Christopher Knoll Jan. 17, 2017, 9:08pm

Anti-abortion activists say they are pleased a federal judge has recognized what they called consistently biased treatment at the hands of Chicago Police enforcing the city's so-called abortion clinic "bubble zone" rules, but they said they intend to appeal the judge's findings that the ordinance is constitutional.

Lincolnshire will appeal decision that tossed its right-to-work ordinance

Tabitha Fleming Jan. 17, 2017, 12:02am

The village of Lincolnshire will appeal the ruling of a trial court that tossed out the city’s right-to-work ordinance.

Federal appeals court: ADA accommodation rules don't rule out competition for jobs; SCOTUS could decide

Dawn Geske Jan. 13, 2017, 6:57pm

A decision by the U.S. Eleventh Circuit Court of Appeals in Atlanta, Ga., says employers are not required by the Americans with Disabilities Act to surrender the search for the best qualified candidate for a job when considering a disability accommodation job transfer request from a disabled employee. 

7th Circuit: Olive Garden parent can't be hit with class action over vacation pay policies

Scott Holland Jan. 10, 2017, 2:58pm

The parent company of Olive Garden and Red Lobster and other chain restaurant brands has won a legal victory after a federal appeals panel refused to certify a class action over unpaid vacation time, saying the restaurant group’s change to its “anniversary pay” policies shouldn't subject it to a class action lawsuit.

Appeals court: Vendor's insurer must cover Target's settlement costs for fallen fitting room door

Scott Holland Jan. 6, 2017, 5:32pm

An insurance company is obligated to defend Target in a six-figure claim awarded to a woman who was injured when a fitting room door fell on her at a suburban store, a panel of U.S. Seventh Circuit Court of Appeals judges has ruled.

'Rule of Three' case offers glimpse at chance to strike down some IL limits on citizen-initiated referendums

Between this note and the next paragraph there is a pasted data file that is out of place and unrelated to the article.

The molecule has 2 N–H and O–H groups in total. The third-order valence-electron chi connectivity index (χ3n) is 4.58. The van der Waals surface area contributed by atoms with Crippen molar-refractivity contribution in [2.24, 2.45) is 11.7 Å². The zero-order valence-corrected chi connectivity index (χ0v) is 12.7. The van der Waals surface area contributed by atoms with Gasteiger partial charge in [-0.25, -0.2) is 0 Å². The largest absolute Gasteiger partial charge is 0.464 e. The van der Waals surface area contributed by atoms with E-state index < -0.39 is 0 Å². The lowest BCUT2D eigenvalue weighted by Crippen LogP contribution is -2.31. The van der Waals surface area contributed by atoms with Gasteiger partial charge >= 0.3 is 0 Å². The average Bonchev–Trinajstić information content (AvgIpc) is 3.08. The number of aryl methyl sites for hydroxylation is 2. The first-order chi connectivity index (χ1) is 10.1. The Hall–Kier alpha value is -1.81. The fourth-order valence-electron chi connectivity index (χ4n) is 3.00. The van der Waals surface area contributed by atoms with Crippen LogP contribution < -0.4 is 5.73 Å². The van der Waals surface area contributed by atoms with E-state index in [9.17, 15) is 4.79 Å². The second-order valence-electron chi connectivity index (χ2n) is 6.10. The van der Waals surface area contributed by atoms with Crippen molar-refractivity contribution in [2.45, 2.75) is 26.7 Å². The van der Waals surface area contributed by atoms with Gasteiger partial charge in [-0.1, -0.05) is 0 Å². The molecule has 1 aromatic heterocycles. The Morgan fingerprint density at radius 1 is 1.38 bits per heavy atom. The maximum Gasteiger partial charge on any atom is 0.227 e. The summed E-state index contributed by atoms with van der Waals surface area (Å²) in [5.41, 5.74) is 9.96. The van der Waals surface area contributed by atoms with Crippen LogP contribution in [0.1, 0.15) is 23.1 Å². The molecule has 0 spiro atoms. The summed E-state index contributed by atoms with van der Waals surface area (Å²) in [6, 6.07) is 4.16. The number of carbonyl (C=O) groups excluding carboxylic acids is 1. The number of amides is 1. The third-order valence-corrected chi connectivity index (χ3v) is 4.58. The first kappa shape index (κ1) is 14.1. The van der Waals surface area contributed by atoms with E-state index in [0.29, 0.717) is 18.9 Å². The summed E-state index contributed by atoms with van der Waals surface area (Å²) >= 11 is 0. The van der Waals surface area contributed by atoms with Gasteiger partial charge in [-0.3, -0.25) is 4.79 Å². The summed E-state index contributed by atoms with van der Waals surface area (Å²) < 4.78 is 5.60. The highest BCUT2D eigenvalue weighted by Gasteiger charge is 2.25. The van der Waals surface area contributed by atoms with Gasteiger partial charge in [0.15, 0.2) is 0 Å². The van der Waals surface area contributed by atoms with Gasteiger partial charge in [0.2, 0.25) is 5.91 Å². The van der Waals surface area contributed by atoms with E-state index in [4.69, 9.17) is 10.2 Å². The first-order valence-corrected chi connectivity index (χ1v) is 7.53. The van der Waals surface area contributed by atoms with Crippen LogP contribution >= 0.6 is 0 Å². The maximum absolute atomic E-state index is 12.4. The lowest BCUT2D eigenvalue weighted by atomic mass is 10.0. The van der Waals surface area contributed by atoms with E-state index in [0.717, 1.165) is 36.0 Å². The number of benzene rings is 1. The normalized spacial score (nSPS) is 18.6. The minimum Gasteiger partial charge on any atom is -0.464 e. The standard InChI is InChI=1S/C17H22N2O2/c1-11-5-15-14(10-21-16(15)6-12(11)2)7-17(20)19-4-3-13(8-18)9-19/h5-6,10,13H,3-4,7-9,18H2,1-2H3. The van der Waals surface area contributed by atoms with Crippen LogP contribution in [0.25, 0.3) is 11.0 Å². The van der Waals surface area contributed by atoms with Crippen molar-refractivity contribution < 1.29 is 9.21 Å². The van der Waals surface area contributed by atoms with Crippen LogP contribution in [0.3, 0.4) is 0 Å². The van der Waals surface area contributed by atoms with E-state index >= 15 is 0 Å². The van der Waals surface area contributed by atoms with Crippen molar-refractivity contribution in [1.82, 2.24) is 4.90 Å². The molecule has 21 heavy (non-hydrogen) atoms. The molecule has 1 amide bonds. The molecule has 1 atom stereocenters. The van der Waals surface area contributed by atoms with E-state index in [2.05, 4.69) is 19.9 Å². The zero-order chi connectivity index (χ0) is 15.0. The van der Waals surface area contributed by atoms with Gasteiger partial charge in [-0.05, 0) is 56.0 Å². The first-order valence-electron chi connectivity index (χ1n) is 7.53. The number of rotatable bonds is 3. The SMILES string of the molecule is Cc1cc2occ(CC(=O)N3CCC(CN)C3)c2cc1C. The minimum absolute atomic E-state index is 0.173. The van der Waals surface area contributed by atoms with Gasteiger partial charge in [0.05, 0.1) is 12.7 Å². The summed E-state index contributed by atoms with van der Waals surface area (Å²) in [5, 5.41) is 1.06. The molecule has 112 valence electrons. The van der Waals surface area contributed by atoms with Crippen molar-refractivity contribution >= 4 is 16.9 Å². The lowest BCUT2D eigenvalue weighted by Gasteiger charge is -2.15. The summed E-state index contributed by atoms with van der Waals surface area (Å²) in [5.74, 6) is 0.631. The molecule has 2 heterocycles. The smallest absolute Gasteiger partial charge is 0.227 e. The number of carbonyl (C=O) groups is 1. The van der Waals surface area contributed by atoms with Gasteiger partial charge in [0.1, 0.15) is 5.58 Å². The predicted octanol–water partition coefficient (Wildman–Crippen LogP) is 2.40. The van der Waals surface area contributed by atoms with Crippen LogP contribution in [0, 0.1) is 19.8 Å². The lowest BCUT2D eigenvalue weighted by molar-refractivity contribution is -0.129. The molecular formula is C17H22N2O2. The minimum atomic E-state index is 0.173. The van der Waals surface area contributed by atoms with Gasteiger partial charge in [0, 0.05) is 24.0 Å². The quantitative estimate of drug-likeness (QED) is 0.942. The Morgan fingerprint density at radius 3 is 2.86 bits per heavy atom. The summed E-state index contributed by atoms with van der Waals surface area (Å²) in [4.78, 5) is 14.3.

Chandra Lye Dec. 16, 2016, 4:51pm

Illinois’ so-called "Rule of Three" - a legal provision which limits referendum questions on voter ballots in particular communities - for years has been blocking citizens from bringing their issues forward, a community legal association says.

Divided appeals court says lawyer can't sue Indiana prosecutors over embezzlement charges, statements

Dan Churney Dec. 15, 2016, 4:38pm

A Chicago federal appeals panel, in a partial 2-1 decision, cited tort immunity in upholding the dismissal of a Michigan lawyer’s suit against county and state officials in Indiana, for an allegedly malicious prosecution of her in an embezzlement case. 

7th Circuit nixes Calumet term limits challenge, but says IL referendum limits may be unconstitutional

Jonathan Bilyk Dec. 6, 2016, 11:09pm

A panel of federal appeals judges in Chicago has hinted Illinois’ so-called “Rule of Three” - which limits to three the number of referendums voters in a single municipality can decide in a single election, in a bid to reduce "clutter" on the ballot – may not pass constitutional muster, noting it can invite political gamesmanship on the part of powerful municipal officials who can use their power to crowd out citizen-initiated reform measures.

Advocate, NorthShore continue to push for merger, despite 7th Circuit decision against them

Chandra Lye Dec. 1, 2016, 12:42pm

CHICAGO – Advocate Health Care and NorthShore University HealthSystem have said that despite an appeals court ruling against their proposed merger, they will still seek to merge. But how that can happen in light of the court ruling remains unclear.

Trump will impact federal cases, but appellate lawyer believes effect may be more measured

David Lanzafame Nov. 17, 2016, 1:51pm

As the administration of President-elect Donald Trump begins its transition into the White House, the effect of this new administration may have less sweeping changes and more to do with picking its battles. According to Christopher Keleher, a Chicago-based appellate lawyer, the affect of a Trump presidency on the U.S. Seventh Circuit Court of Appeals may be less broad and more measured.